I had a very nice and full day. I could never have walked it so good thing there are companies to drive us around and young hopeful people explaining things!
When this swings it is a spectacle. Today in the library, where exceptionally photos are not allowed, I asked an attendant why another similar huge incense burner was stored there. Why had it been retired? She was tactful and evasive at first but then it was revealed that it’s particular butofumaro was decorated with insignia from Franco’s regime. Around the circumference of this one you can see blank silver plaques. Insignia of Franco’s elite regiments ran around the old one. We had a very interesting conversation about dealing with past wrongs. I was reminded of our own Canadian struggles with a colonial past and our own “ Truth and Reconciliation “ attempts.
The cathedral museum houses many treasures. I had a look at some today.
I admit to jumping in as three British tourists scratched their heads over this one. Too many years as a museum guide! There is a wonderful St Michael too with his scales to weigh our souls
These early pieces appealed to me more than the St James narrative of stone boats and slaying Moors. Once we got into the super/flashy gold and silver ( South America colonial period) I had a hard time subduing my Methodist Grandmother’s voice” A long way from Bethlehem “
Off to Muxia tomorrow in a commercial bus tour. I had hoped to walk but…,
I took few pictures today because I was busy making friends. It seems the cosmos noticed that I needed a little encouragement. I managed to have a nice conversation over breakfast tea with a charming Estonian who knew about fifty words of English. Breakfast was enlivened by a slide show on his computer of how he built his house on land he inherited from his grandfather. I once took a winter course in Russian … 26 years ago to be exact but when , frustrated, he resorted to that I could catch the gist of it. I sloped off to get assurances about trains and busses. A plan to spend three days at the coast was scuttled by a bus strike looming on Thursday and Friday. I was in a panic because I must go to Madrid by bus on next Monday and I had visions of the whole system grinding to a halt. However, everyone from TV ticket agents to the station manager assured me May 1 would be “ safe”.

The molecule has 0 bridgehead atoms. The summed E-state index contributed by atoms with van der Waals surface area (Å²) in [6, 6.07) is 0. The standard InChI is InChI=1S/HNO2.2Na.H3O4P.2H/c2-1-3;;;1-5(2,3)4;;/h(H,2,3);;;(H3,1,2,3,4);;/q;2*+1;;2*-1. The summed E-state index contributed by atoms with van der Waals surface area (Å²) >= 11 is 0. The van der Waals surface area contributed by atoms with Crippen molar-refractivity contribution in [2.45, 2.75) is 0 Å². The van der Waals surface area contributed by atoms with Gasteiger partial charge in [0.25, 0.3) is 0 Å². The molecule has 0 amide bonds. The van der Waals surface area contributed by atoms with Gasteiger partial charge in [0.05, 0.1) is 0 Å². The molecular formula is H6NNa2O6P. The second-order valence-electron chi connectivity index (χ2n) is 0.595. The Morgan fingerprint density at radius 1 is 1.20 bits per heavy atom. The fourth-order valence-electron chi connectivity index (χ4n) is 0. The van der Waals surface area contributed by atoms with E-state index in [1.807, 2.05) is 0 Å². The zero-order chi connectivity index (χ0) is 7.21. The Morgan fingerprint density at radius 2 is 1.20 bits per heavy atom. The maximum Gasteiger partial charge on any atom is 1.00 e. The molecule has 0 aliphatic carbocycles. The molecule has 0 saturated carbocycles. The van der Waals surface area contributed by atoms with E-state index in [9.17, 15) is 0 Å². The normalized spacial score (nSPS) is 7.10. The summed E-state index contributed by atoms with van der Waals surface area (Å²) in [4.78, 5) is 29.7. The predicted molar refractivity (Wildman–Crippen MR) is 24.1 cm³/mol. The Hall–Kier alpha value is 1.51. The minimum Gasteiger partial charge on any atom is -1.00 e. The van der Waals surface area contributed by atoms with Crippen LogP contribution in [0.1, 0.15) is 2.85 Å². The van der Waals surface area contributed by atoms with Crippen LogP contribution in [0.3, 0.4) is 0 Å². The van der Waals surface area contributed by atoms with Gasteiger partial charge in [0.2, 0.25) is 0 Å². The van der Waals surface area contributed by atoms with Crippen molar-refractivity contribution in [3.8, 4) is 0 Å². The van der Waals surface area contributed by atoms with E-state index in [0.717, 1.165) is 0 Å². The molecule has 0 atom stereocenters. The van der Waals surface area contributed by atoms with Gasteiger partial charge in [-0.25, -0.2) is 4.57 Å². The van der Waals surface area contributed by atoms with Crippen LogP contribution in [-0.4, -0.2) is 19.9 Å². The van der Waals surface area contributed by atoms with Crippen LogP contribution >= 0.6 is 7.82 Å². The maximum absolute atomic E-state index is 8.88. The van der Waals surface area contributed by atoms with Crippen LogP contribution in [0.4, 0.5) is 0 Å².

I went looking for company and I found it. Pilgrim House welcomed me and proudly showed off the fridge donated by the Canadian Company of Pilgrims. They gave me a set of debriefing journaling questions which will serve me particularly well this time.
It is al very well to bask in triumph like last time, but a more difficult Camino has given me more to reflect upon. Resolutions loom.
I got lost on the street and asked a woman about my age the way. To my surprise, she gripped me tightly on the forearm and led me along for several blocks, finally giving me clear instructions to turn at the next corner. To my astonishment she turned around and walked off in the opposite direction. I had assumed she was going my way, but no! I wondered if I would have been as helpful in my own town!
Jet is a great item of jewelry here. Coral and silver are big favories too. As I wandered along I had plenty of opportunity to window shop.
Finally I arrived at the office of Sister Alicia and Connie – the ones who hosted at Mass on Saturday. The kettle was on and another Irish volunteer, Betty, chatted with me in such an encouraging way that I began to feel this whole endeavour was not a complete loss. Another Irish volunteer appeared and encouraged me to walk part of the way to Finisterre. “ Just go 10 Km. There’s a good bar there !”
On my return, who should be eating a simple supper in the albergue but Victor, the Estonian. So, we compared pictures of our grandchildren. We even managed quite a deep conversation about politics and religion! Turns out his great grandfather had been banished by the Tsar as he was an Old Believer. Then, with a gallant kiss of my hand which reminded me of my days in Poland we said goodbye. He will cycle off to Vigo tomorrow.
My final triumph in the “ let’s be friends “ department was an invitation by Lilianna, a Dominican lady who lives in Italy to join her on her guided tour of Muxia and Finisterre on Wednesday. Suits me! Liliana twisted her ankle on her Camino and so is laid up here in the Alberge, like me!